Each of these elements is responsible for different structures in the human body. The earth element forms solid structures such as teeth and bones. It gives the body solidity and strength. Water forms liquids like saliva, blood, and sweat, and allows the body to function as one cohesive system. Fire maintains a certain temperature and supports all transformative processes within the body such as digestion. Air is responsible for all movement, whereas the ether element is present in the hollow cavities of the body.

The Three Doshas

The five elements combined form three distinct energies, called doshas. Their Sanskrit names are vata, pitta, and kapha.

Vata is associated with movement and impulse – made up of air and ether. It governs muscle movement, breathing, pulsation of the heart, and movement on a cellular level. In balance, vata is expressed through creativity, flexibility, and joy. Out of balance, it arouses fear and anxiety. 

Pitta is the energy of transformation – composed of the elements fire and water. It governs appetite, digestion, absorption and assimilation of nutrients, metabolism, and body temperature. In balance, pitta promotes intelligence, ambition, and charisma. Out of balance, it quickly turns into anger.

Kapha provides structure and holds the body together – made of earth and water. It forms solid bodily structures like bones, muscles, and tendons. It also regulates bodily fluids, thus lubricating the joints and moisturizing the skin. In balance, kapha promotes grounding, compassion, and contentment. Out of balance, it is expressed as attachment, greed, and lethargy.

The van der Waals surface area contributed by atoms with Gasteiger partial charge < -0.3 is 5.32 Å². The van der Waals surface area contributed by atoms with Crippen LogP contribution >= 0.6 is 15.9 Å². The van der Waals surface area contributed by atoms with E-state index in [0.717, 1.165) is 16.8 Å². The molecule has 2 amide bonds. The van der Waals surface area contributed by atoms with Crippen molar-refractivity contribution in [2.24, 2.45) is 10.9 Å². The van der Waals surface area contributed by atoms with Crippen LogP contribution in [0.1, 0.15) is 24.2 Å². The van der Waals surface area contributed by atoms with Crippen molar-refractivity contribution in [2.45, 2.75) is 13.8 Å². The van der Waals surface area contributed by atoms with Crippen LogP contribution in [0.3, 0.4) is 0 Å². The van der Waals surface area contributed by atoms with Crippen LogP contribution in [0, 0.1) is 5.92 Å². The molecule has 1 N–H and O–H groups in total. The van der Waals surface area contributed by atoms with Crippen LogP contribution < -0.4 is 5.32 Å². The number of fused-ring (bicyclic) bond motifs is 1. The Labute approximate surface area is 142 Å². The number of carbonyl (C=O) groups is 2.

All people have the energies of vata, pitta, and kapha, but at different levels. Usually, one quality is primary, one secondary, and the third is least prominent. This combination determines an individual’s constitution, called prakriti in Sanskrit. It represents one’s natural state of equilibrium and health. It’s determined at conception and remains the same throughout one’s life. 

However, this constitution can be disturbed by many factors, like one’s food choices, relationships, and emotional state, as well as the weather and seasons. These internal and external stresses cause an excess or deficiency of a certain dosha. As opposed to one’s original constitution (prakriti), this current state is called vikriti.

Health Through Balance

According to Ayurveda, imbalance (the excess or deficiency of a certain dosha) is the root cause of disease. Therefore, the main goal is to return to one’s innate state of balance. This can be achieved through dietary and lifestyle changes, the use of herbs, and other therapies.

This shows the basic difference between Ayurveda and Western medicine: Western medicine tends to focus on treating the symptoms of a disease (often using drugs or surgery). Ayurveda, on the other hand, focuses on holistic measures that enhance a person’s overall health. While Western medicine has saved many lives, the prolonged use of medication can have adverse effects on the body. Therefore, Ayurveda can be utilized as a complementary system of healing.

While only an Ayurvedic doctor can assess your constitution and possible imbalances, there are many online quizzes such as this one that may provide some insights to start your Ayurveda journey.